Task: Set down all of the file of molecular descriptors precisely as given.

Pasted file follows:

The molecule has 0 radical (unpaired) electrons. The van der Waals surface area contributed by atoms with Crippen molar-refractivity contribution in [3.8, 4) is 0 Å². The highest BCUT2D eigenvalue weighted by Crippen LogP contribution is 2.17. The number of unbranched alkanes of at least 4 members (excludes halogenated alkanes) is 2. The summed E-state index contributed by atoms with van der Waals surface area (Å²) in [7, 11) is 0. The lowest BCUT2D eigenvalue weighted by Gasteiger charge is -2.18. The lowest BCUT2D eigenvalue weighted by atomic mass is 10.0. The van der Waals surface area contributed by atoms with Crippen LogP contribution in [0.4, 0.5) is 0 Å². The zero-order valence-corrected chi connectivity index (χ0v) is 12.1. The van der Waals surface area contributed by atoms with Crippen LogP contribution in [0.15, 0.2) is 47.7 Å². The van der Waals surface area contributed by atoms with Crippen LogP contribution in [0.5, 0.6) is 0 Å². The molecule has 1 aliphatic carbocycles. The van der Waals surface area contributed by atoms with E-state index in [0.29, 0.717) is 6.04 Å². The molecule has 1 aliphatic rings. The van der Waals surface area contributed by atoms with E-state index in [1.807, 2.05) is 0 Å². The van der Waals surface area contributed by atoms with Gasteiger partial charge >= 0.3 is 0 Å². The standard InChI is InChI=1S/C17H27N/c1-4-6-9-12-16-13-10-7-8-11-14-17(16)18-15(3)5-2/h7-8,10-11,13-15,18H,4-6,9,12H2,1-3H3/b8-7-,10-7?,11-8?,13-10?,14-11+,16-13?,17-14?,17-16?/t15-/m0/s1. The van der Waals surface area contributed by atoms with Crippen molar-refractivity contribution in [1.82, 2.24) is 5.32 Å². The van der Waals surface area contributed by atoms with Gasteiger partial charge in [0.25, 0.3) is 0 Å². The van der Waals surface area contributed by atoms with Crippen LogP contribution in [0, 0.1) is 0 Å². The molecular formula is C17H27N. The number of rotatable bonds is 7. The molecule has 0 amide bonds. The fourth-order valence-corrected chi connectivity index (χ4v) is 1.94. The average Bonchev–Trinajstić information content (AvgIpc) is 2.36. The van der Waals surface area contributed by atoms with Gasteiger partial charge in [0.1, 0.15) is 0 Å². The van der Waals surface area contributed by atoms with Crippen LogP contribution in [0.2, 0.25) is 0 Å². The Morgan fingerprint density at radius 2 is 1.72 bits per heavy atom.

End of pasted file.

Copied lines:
The molecule has 0 radical (unpaired) electrons. The van der Waals surface area contributed by atoms with Crippen molar-refractivity contribution in [3.8, 4) is 0 Å². The highest BCUT2D eigenvalue weighted by Crippen LogP contribution is 2.17. The number of unbranched alkanes of at least 4 members (excludes halogenated alkanes) is 2. The summed E-state index contributed by atoms with van der Waals surface area (Å²) in [7, 11) is 0. The lowest BCUT2D eigenvalue weighted by Gasteiger charge is -2.18. The lowest BCUT2D eigenvalue weighted by atomic mass is 10.0. The van der Waals surface area contributed by atoms with Crippen LogP contribution in [0.4, 0.5) is 0 Å². The zero-order valence-corrected chi connectivity index (χ0v) is 12.1. The van der Waals surface area contributed by atoms with Crippen LogP contribution in [0.15, 0.2) is 47.7 Å². The van der Waals surface area contributed by atoms with Crippen LogP contribution in [0.5, 0.6) is 0 Å². The molecule has 1 aliphatic carbocycles. The van der Waals surface area contributed by atoms with E-state index in [0.29, 0.717) is 6.04 Å². The molecule has 1 aliphatic rings. The van der Waals surface area contributed by atoms with E-state index in [1.807, 2.05) is 0 Å². The van der Waals surface area contributed by atoms with Gasteiger partial charge >= 0.3 is 0 Å². The standard InChI is InChI=1S/C17H27N/c1-4-6-9-12-16-13-10-7-8-11-14-17(16)18-15(3)5-2/h7-8,10-11,13-15,18H,4-6,9,12H2,1-3H3/b8-7-,10-7?,11-8?,13-10?,14-11+,16-13?,17-14?,17-16?/t15-/m0/s1. The van der Waals surface area contributed by atoms with Crippen molar-refractivity contribution in [1.82, 2.24) is 5.32 Å². The van der Waals surface area contributed by atoms with Gasteiger partial charge in [0.25, 0.3) is 0 Å². The van der Waals surface area contributed by atoms with Crippen LogP contribution in [0, 0.1) is 0 Å². The molecular formula is C17H27N. The number of rotatable bonds is 7. The molecule has 0 amide bonds. The fourth-order valence-corrected chi connectivity index (χ4v) is 1.94. The average Bonchev–Trinajstić information content (AvgIpc) is 2.36. The van der Waals surface area contributed by atoms with Gasteiger partial charge in [0.1, 0.15) is 0 Å². The van der Waals surface area contributed by atoms with Crippen LogP contribution in [0.2, 0.25) is 0 Å². The Morgan fingerprint density at radius 2 is 1.72 bits per heavy atom.